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Data from: Phylogenomics of a rapid radiation: the Australian rainbow skinks

Citation

Bragg, Jason G. et al. (2018), Data from: Phylogenomics of a rapid radiation: the Australian rainbow skinks, Dryad, Dataset, https://doi.org/10.5061/dryad.v1d32

Abstract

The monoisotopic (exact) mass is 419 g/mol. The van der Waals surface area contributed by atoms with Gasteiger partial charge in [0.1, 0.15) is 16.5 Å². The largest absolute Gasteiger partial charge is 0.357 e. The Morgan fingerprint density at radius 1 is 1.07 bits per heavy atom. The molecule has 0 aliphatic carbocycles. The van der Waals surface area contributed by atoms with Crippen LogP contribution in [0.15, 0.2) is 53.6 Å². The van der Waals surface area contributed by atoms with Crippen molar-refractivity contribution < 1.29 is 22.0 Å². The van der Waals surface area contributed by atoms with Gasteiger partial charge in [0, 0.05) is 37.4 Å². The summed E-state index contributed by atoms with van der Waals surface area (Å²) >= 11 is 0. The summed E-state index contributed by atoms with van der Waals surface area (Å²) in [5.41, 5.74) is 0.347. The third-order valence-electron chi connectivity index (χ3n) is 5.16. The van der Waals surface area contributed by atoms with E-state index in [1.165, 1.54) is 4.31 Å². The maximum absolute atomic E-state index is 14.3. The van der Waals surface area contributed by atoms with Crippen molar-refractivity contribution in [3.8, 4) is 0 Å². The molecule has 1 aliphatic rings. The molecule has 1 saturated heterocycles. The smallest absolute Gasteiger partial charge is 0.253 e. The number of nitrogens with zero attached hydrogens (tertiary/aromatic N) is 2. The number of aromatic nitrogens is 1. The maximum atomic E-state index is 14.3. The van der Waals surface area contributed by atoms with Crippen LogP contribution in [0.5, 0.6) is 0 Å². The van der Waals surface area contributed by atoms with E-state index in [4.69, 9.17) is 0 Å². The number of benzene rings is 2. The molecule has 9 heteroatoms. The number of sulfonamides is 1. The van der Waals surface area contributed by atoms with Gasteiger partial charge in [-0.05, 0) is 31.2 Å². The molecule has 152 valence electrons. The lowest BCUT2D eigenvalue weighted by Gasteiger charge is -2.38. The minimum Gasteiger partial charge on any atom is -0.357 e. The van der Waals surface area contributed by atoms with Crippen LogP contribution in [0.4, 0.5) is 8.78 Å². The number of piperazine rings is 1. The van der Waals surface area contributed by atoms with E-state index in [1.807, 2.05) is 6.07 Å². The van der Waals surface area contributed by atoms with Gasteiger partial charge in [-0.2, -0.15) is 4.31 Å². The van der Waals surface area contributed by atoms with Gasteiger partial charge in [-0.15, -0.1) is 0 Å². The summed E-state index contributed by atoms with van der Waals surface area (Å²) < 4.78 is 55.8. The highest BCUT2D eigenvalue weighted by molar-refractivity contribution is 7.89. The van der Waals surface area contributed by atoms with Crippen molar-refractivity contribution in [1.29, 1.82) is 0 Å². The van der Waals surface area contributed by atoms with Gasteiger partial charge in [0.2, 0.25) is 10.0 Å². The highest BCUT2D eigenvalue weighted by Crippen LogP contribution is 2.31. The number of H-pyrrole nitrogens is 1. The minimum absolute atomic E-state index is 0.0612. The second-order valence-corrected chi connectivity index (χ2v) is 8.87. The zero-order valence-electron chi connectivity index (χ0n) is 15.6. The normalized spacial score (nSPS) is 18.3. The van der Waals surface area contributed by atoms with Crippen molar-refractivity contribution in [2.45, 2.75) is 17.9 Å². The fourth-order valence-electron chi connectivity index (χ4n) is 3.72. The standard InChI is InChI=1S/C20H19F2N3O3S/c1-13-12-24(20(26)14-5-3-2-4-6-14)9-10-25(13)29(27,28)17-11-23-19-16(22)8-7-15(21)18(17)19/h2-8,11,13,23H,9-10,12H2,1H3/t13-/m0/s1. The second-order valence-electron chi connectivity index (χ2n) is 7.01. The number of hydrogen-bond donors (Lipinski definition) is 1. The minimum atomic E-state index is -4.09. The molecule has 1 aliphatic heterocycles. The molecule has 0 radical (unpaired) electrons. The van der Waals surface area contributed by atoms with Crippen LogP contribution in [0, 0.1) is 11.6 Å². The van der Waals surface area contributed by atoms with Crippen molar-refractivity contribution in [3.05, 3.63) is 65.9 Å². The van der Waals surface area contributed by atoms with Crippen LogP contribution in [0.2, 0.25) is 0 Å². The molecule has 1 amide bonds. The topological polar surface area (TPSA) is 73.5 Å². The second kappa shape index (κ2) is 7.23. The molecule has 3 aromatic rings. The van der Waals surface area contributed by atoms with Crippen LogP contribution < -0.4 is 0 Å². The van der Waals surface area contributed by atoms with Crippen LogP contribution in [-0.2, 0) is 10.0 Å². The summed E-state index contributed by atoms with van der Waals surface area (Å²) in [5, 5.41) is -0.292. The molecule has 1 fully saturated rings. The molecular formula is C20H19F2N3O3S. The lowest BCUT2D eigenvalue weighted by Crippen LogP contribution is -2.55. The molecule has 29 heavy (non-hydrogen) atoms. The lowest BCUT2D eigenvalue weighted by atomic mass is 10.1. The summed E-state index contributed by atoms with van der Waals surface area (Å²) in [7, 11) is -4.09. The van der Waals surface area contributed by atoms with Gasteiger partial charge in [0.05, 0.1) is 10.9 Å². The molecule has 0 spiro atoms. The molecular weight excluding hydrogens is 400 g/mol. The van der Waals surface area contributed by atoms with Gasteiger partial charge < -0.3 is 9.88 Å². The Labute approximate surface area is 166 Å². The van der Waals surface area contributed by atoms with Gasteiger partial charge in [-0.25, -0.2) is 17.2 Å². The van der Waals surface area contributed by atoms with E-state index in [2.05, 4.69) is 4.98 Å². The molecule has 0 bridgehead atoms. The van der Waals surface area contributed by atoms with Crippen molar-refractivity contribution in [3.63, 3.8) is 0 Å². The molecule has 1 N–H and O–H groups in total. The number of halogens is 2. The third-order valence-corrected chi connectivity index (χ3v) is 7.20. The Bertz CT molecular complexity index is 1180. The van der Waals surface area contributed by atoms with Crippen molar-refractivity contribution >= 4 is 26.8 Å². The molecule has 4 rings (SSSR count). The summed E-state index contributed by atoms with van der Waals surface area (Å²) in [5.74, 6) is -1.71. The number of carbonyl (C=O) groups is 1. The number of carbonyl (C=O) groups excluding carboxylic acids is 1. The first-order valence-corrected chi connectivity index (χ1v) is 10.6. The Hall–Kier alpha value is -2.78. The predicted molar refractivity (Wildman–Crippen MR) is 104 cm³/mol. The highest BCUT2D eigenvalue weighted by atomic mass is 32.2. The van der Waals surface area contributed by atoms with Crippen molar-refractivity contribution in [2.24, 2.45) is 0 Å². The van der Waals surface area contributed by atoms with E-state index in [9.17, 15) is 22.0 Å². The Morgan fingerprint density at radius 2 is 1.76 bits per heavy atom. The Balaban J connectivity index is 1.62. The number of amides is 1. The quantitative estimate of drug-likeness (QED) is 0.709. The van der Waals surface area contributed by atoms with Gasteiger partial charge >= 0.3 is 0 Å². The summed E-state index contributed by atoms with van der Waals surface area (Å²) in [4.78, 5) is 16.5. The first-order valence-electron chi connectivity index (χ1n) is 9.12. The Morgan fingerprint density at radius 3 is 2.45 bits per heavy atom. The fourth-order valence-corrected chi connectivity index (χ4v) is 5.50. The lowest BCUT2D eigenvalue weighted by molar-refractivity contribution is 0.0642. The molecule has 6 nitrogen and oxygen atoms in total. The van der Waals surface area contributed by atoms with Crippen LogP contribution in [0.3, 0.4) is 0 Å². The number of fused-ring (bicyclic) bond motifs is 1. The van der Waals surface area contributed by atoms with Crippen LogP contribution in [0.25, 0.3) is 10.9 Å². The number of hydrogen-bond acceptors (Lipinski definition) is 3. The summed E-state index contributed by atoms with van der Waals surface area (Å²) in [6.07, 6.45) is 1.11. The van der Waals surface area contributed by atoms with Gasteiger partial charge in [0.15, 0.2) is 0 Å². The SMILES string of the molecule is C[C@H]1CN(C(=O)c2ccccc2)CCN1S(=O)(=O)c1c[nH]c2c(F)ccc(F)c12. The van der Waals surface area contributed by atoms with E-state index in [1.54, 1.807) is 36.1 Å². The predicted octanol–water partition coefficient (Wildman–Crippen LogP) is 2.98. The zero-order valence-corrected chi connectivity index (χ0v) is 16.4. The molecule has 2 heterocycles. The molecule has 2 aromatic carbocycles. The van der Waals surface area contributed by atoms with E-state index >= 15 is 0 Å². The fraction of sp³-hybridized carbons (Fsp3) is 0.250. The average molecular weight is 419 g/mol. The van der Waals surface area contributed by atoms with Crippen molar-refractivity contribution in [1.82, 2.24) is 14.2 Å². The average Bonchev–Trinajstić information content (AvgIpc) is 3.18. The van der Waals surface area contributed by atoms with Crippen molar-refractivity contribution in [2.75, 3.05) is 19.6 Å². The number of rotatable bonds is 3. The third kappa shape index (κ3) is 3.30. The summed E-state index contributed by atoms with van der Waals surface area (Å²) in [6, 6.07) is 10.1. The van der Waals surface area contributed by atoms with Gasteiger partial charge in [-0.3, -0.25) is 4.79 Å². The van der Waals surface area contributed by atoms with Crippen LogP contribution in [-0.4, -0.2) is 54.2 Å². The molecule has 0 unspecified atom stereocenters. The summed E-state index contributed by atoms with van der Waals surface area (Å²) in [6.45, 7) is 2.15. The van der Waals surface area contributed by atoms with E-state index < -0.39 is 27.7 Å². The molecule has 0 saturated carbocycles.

Background: The application of target capture with next-generation sequencing now enables phylogenomic analyses of rapidly radiating clades of species. But such analyses are complicated by extensive incomplete lineage sorting, demanding the use of methods that consider this process explicitly, such as the multi-species coalescent (MSC) model. However, the MSC makes strong assumptions about divergence history and population structure, and when using the full Bayesian implementation, current computational limits mean that relatively few loci and samples can be analysed for even modest sized radiations. We explore these issues through analyses of an extensive (>1000 loci) dataset for the Australian rainbow skinks. This group consists of 3 genera and 39 described species, which likely diversified rapidly in Australia during the mid-late Miocene to occupy rainforest, woodland, and rocky habitats with corresponding diversity of morphology and breeding colouration. Previous phylogenetic analyses of this group have revealed short inter-nodes and high discordance among loci, limiting the resolution possible. A further complication is that many species have deep phylogeographic structure - this poses the question of how to sample individuals within species for analyses using the MSC. Results: Phylogenies obtained using concatenation and summary coalescent species tree approaches to the full dataset are well resolved with generally consistent topology, including for previously intractable relationships near the base of the clade. As expected, branch lengths at the tips are substantially overestimated using concatenation. Comparisons of different strategies for sampling haplotypes for full Bayesian MSC analyses (for one clade and using smaller sets of loci) revealed, unexpectedly, that combining haplotypes across divergent phylogeographic lineages yielded consistent species trees. Conclusions: This study of more than 1000 loci provides a strongly-supported estimate of the phylogeny of the Australian rainbow skinks, which will inform future research on the evolution and taxonomy of this group. Our analyses suggest that species tree estimation with the MSC can be quite robust to violation of the assumption that the individuals representing a taxon are sampled from a panmictic population.

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